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The Not-So-Holy Beef Ban

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In early 2015, a bunch of Indian states banned the slaughter and consumption of cows, which Hindus consider sacred, effectively banning beef in most of the country. A few months later, a Muslim man from Dadri in Uttar Pradesh, Mohammed Akhlaq, was beaten to death on suspicion storing and consuming cow meat thanks to ‘cow vigilantism’.

However, even though it is the most widely reported, cow vigilantism is also not the only major consequence of the beef ban. This blanket ban, which has since been debated and revised, has had an effect on security, yes and on our diet, of course, but it also has an impact on other sectors of the country.

As it turns out, India is the largest exporter (1,850,000 metric tonnes) and 5th largest producer of beef (7% of the world’s beef produce) in the world. While India legally has only 1,623 slaughterhouses, roughly 30,000 Indians are believed to slaughter, sell and consume beef illegally – which makes it a pretty big employment sector too.

Apart from diet and employment, we found that the beef ban is actually restricting us from a bunch of our personal freedoms. Here’s a list.

Article 14: Right To Equality

A quarter of the Indian population – 25.2% to be exact, consists of Scheduled Castes and Scheduled Tribes, which include Hindu, Muslim, Christians, North-East Indians, etc. It seems like this section of the population is most affected by the ban. Due to the Hindu prejudice against beef, it has long since been the cheapest meat in India, one that the socio-economically backward people (SC/STs) could easily afford. Even though this group is given entitlements, beef has remained a key part of their diet. Since the ban, not only do they have to incorporate meats like chicken, mutton and fish into their diet that are more expensive than beef to begin with, but also have to deal with a rise in the prices of these meats thanks to the higher demand. All of this makes it harder for them to eat meat. This ban is therefore looked at as a way of further pushing in the fringes groups that are already marginalized in Indian society, the right to equality being pushed further away from them.

Article 21: Right To Life And Liberty

Due to the beef ban, there has been a crackdown on illegal slaughterhouses across the country. Since a lot of the meat (beef and otherwise) actually comes from these illegal slaughterhouses, when they were shut down, meat was unavailable to those who depended on it for food. According to the courts, ‘putting a check on an unlawful activity should simultaneously facilitate the lawful activity’ mainly in the case of food and food habits so that the supply of nutrition is not hampered. This did not happen with the beef ban. As a result, the right to life and liberty, which includes the right to food, is violated.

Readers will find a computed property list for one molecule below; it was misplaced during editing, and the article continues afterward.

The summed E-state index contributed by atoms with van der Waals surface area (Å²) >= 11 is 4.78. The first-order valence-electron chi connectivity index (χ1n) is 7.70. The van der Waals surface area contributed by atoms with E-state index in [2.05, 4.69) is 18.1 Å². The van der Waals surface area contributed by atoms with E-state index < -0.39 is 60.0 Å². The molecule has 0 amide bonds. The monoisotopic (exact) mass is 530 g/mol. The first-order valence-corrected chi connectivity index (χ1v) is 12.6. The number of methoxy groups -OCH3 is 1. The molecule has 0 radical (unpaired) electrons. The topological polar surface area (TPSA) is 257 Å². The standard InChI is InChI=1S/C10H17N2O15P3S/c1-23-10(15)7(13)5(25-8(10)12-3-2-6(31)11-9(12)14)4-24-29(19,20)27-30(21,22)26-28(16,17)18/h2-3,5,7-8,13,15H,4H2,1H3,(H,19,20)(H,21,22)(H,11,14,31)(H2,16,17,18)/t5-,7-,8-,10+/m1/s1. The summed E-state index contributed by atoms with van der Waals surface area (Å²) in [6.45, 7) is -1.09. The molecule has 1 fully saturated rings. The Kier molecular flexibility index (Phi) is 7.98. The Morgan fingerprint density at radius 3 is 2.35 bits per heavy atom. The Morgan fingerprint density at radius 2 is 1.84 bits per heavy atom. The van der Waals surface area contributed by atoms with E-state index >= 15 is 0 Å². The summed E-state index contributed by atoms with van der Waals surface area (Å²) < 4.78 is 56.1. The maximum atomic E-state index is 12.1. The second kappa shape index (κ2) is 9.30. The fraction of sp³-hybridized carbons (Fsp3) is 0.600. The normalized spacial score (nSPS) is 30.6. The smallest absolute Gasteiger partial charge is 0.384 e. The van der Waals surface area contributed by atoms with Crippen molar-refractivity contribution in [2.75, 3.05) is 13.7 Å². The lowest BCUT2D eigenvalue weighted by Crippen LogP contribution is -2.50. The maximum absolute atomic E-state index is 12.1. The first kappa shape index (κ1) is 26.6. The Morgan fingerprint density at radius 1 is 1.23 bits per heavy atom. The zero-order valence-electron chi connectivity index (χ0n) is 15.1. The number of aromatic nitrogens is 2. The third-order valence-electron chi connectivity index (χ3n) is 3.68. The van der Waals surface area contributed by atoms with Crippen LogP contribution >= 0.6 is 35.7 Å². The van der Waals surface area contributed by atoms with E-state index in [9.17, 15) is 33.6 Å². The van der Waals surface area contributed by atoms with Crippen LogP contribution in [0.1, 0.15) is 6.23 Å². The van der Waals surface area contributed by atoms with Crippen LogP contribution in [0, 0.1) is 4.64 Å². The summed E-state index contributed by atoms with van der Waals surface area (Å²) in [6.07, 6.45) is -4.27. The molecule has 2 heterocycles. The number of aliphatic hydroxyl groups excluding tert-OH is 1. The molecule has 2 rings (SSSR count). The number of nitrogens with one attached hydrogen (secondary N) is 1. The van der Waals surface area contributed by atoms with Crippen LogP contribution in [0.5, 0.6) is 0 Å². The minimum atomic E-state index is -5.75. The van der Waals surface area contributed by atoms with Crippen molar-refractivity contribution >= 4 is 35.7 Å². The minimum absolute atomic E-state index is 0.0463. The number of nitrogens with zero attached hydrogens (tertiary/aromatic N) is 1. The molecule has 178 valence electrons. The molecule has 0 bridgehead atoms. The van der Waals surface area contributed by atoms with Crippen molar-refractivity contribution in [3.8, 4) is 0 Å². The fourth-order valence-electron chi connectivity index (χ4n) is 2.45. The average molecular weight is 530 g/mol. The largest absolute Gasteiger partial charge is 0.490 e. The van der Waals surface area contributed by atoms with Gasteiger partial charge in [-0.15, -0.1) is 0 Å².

As of recently, the Supreme Court ruled that the right of privacy was a part of the fundamental right to life and liberty. This clearly includes the right to choose one’s own food. The government made this choice on behave of all beef eating Indians can then also be looked at as an infringement of the right to privacy.

Article 19 (1-G): Right To Practice Any Profession

India’s beef exports and leather sectors seem to be greatly affected thanks to the government’s ban on the trade of cattle for slaughter. The country exported meat worth Rs. 26,000 crore and leather worth Rs. 35,000 crore in 2016-17 with about 35 lakh people are involved in these industries. Now, India faces the possibility of losing all that revenue, something that could negatively affect the economy. All the people working in these industries face unemployment and since a large number of workers in these industries are already migrants or those who belong to backward classes, many of them also face the very real possibility of being pushed into extreme poverty. All this comes down to a large chunk of the Indian population not being allowed the right to practice any profession they want, a right that has been promised to every Indian by the Constitution.

Article 25: Right To Freedom Of Religion

Although the reason for the ban is seemingly the protection of cattle, we can’t ignore the political and religious implications of the ban. In Hinduism, the cow is considered holy and a symbol of prosperity and wealth. The RSS argued that the ban is in effect to protect the religious sentiments of the Hindus, who constitute 80% of the Indian population. Adding to that, many Muslims claim that sacrificing cattle is an integral part of their religion and that the beef ban comes in the way of that. While still to be verified, these arguments prove that the law that prohibits the slaughter and consumption of cows definitely has a religious angle to it, and law and religion should be kept apart in a secular country.

Post the beef ban, the cow has turned into a political agenda for parties to divide and spread hate among beefeaters and non-eaters. The ban has given birth to cow vigilantes who use violence to enforce the ban on people. What’s worse is that instead of protecting the above-mentioned rights of the people of India, the Government has remained silent about the beef ban and the resultant violence.

The Not-So-Holy Beef Ban was last modified: by
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